Auranofin treatment was also effective in inducing apoptosis in CLL cells exhibiting the biologic and genetic features associated with poor clinical outcome, including high expression of ZAP70, unmutated IGHV genes, and acquired chromosomal abnormalities such as deletion 17p13 and deletion 11q22. Our findings also demonstrate that the in vitro coculture with stromal cells reduces auranofin-induced apoptosis in MEC-1 cells, which has been attributed to reduced “apoptotic priming,” defined as the proximity of a cell to the apoptotic threshold measured by a functional assay that assesses mitochondrial depolarization in response to BH3-only peptides (30, 44). However, auranofin treatment retained the ability to dose dependently exert lethal activity against CLL cells despite coculture with NLCs. Furthermore, the capacity to markedly reduce the in vivo CLL cell burden in the TCL-1 mouse model supports the conclusion that auranofin treatment overcomes the protective effects of stroma not only in vitro, but also in the in vivo setting.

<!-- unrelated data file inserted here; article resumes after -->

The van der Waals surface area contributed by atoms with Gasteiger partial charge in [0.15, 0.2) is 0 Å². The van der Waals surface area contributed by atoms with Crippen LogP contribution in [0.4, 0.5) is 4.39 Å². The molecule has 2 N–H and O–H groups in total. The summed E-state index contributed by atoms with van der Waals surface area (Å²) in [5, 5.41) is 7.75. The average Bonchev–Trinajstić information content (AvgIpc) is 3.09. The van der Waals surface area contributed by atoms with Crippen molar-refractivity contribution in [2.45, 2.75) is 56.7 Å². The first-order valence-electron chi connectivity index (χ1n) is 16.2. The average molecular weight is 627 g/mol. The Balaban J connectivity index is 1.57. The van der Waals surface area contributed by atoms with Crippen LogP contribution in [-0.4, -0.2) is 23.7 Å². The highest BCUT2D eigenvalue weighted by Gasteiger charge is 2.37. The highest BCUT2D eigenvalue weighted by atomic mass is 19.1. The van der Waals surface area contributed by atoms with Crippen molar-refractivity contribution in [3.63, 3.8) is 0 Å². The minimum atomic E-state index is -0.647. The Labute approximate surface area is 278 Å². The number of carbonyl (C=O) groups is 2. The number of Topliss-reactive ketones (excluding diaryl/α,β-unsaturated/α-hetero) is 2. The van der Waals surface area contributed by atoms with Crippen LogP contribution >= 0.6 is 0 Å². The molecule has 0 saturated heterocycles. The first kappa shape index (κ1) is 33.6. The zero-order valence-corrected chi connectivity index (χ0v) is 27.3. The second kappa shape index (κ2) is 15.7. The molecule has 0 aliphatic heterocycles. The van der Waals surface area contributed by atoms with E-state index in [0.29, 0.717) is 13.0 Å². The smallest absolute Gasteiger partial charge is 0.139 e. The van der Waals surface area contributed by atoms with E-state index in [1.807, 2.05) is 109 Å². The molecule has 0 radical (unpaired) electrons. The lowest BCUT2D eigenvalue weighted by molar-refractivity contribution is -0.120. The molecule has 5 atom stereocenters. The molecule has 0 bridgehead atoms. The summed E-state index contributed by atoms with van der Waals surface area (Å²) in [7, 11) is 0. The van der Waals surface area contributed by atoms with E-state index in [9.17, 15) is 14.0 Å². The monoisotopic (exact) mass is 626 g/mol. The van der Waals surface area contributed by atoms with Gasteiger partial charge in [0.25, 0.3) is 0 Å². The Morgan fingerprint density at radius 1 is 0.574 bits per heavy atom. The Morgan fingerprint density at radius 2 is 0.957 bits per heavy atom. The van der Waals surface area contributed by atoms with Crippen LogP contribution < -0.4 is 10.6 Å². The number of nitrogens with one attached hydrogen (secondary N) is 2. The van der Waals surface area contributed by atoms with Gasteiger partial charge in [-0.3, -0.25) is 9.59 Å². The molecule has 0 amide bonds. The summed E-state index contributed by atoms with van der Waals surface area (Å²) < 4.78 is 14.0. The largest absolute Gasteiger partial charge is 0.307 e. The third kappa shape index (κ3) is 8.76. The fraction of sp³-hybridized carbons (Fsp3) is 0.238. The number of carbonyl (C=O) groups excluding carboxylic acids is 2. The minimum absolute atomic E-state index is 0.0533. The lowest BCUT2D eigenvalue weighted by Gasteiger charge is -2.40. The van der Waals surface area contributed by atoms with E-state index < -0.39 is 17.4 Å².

IPA analysis of genes differentially expressed in response to auranofin identified five significantly perturbed biologic networks with high significance scores, including free radical scavenging, cellular compromise, and protein degradation. These findings underscore that auranofin-induced oxidative stress and transcriptional activity of Nrf2 play a key role in eliciting the stress-adaptive responses in auranofin-treated CLL cells. Nrf2 activity led to increased expression levels of HMOX-1 and GCLM, as well as increase in the ER stress-based UPR-associated CHOP levels. It is noteworthy that auranofin strikingly induced GCLM, HMOX-1, and CHOP levels in primary CLL cells with or without the deletion of chromosome 17p. As described in AML cells (45), we found that knockdown of the levels and/or activity of HMOX-1 synergistically enhanced auranofin-induced apoptosis of CLL cells. Cotreatment with BSO also synergistically increased auranofin-induced apoptosis due to upregulation of GCLM levels and GCL activity, thereby abrogating the protective effects mediated by auranofin-induced GSH. Cotreatment with auranofin and BSO is likely to have even greater efficacy in overcoming the prosurvival effects of stromal microenvironment in vitro and in vivo, given that stromal cells mediate this effect by helping elevate the intracellular levels of GSH in CLL cells (30). Previous reports have demonstrated that loss of TrxR activity renders transformed cells especially susceptible to GSH deprivation (46). Increased oxidative stress caused by simultaneous inhibition of GSH and thioredoxin metabolism has also been shown to sensitize cancer cells to other therapeutic agents (47, 48).